Emmett Till’s family has some choice words for the Academy. After Tuesday’s Oscar nominations, which shut out not only Till but also The Woman King, starring Viola Davis, both the family and Till director Chinonye Chukwu shared their pointed thoughts about racism and misogyny in Hollywood.
Till recounts the true story of Emmett Till’s mother, who relentlessly sought justice after her 14-year-old son was lynched for allegedly offending a white woman. Like The Woman King and other Black-led stories, including Jordan Peele’s Nope, Till did not receive a single Oscar nomination.
This year’s batch of nominees included the usual snubs and surprises, but perhaps no category stirred more controversy than Best Actress. Nominees included some expected choices, like Cate Blanchett for Tár, but they also omitted Viola Davis (who was among the predicted nominees for her performance in The Woman King) as well as Till’s Danielle Deadwyler, who delivered a gut-wrenching performance as Mamie Till Mobley. Included among the nominees, meanwhile, were two serious surprises—Ana de Armas for the widely panned Blonde and Andrea Riseborough for the micro-budget indie To Leslie.
Speaking with TMZ, Emmett Till’s cousin and cofounder of the Emmett Till Legacy Foundation, Deborah Watts, expressed the family’s disappointment with the nominations—as well as her admiration for Deadwyler’s performance. She said that Deadwyler “embodied and delivered the true essence of our cousin, a loving and courageous mother... She reached deeply and poured her heart and soul in this role as she embraced us intimately like no other, while transforming into Mamie and bringing her true essence and story to life.”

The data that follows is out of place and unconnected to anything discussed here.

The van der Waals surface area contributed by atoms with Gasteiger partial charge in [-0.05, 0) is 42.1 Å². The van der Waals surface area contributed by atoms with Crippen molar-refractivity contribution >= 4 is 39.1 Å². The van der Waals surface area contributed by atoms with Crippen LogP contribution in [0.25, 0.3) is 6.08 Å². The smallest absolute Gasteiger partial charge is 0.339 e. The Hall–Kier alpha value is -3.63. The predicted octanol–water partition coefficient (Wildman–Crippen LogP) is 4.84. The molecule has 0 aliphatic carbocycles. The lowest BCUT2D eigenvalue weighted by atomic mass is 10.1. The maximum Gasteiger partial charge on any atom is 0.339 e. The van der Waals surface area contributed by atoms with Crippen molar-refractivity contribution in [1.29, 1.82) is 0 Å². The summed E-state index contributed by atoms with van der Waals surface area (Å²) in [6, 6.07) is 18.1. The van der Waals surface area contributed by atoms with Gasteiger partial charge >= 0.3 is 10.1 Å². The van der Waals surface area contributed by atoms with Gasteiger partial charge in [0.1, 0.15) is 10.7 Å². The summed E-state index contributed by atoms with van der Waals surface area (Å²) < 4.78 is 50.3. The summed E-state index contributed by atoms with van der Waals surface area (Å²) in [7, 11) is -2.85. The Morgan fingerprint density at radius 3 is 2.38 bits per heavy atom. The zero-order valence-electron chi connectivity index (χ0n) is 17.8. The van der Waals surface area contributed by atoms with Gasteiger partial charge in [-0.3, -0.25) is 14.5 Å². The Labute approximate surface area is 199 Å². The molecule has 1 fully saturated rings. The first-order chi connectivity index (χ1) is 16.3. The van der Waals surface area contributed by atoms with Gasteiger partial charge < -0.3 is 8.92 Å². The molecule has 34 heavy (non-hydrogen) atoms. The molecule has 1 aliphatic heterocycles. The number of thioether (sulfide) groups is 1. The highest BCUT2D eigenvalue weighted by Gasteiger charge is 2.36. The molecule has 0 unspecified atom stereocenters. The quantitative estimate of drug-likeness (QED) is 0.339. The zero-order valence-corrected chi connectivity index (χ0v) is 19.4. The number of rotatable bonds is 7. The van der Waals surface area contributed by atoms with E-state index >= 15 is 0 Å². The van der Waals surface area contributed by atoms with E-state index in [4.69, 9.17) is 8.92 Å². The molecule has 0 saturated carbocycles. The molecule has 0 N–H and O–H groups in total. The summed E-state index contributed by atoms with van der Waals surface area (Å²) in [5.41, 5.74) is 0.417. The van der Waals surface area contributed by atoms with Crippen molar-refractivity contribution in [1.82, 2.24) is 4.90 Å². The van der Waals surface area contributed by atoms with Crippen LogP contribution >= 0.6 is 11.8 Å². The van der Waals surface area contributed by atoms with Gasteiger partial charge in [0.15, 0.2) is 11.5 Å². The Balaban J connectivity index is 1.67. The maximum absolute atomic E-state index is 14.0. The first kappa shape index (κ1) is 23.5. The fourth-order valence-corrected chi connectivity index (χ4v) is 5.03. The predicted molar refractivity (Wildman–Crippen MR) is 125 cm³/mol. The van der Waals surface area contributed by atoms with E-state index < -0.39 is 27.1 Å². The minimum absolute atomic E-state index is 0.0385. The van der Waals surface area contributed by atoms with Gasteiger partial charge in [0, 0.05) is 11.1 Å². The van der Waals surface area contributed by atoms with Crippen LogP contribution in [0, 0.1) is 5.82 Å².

Watts added that the foundation and its supporters will make sure that Emmett and Mamie’s stories continue to be told—“with or without any awards.”
Director Chukwu, meanwhile, expressed both disappointment and determination in a recent Instagram post seemingly about the snub.
Alongside a photo of herself with civil rights activist and journalist Myrlie Louise Evers-Williams, Chukwu wrote, “We live in a world and work in industries that are so aggressively committed to upholding whiteness and perpetuating an unabashed misogyny towards Black women. And yet. I am forever in gratitude for the greatest lesson of my life - regardless of any challenges or obstacles, I will always have the power to cultivate my own joy, and it is this joy that will continue to be one of my greatest forms of resistance.”
The Oscars’ ongoing failure to recognize Black talent became a topic of national conversation back in 2015, when the hashtag #OscarsSoWhite spread across social media in response to a very caucasian batch of nominees. After Tuesday’s nominations snubbed so many Black-led films, especially the widely watched and discussed critical darling Nope, the hashtag has been invoked once more to discuss how far we’ve actually come (or not) in the last eight years.
Hollywood’s failure to foster and recognize Black talent is a bleak multi-generational legacy that could, unfortunately, take just as long to reverse. Since the Oscars first began in 1929, only 22 performances from Black actors have taken home awards, and Halle Berry remains the only Black performer to have won Best Actress. And while it can be tempting to dismiss awards as boosts to various professionals’ egos, in Hollywood, these gold statuettes help decide who will and will not be cast for big projects in the future—as well as whose projects will receive funding and whose will not. In other words, it’s about more than bragging rights.
There were some pleasant surprise nominations for Black performers on Tuesday morning, including Angela Bassett in Best Supporting Actress for Black Panther: Wakanda Forever and Brian Tyree Henry for Best Supporting Actor for Causeway. If the Oscars want to escape another hashtag debacle, however, they’re going to have to do a little better than that.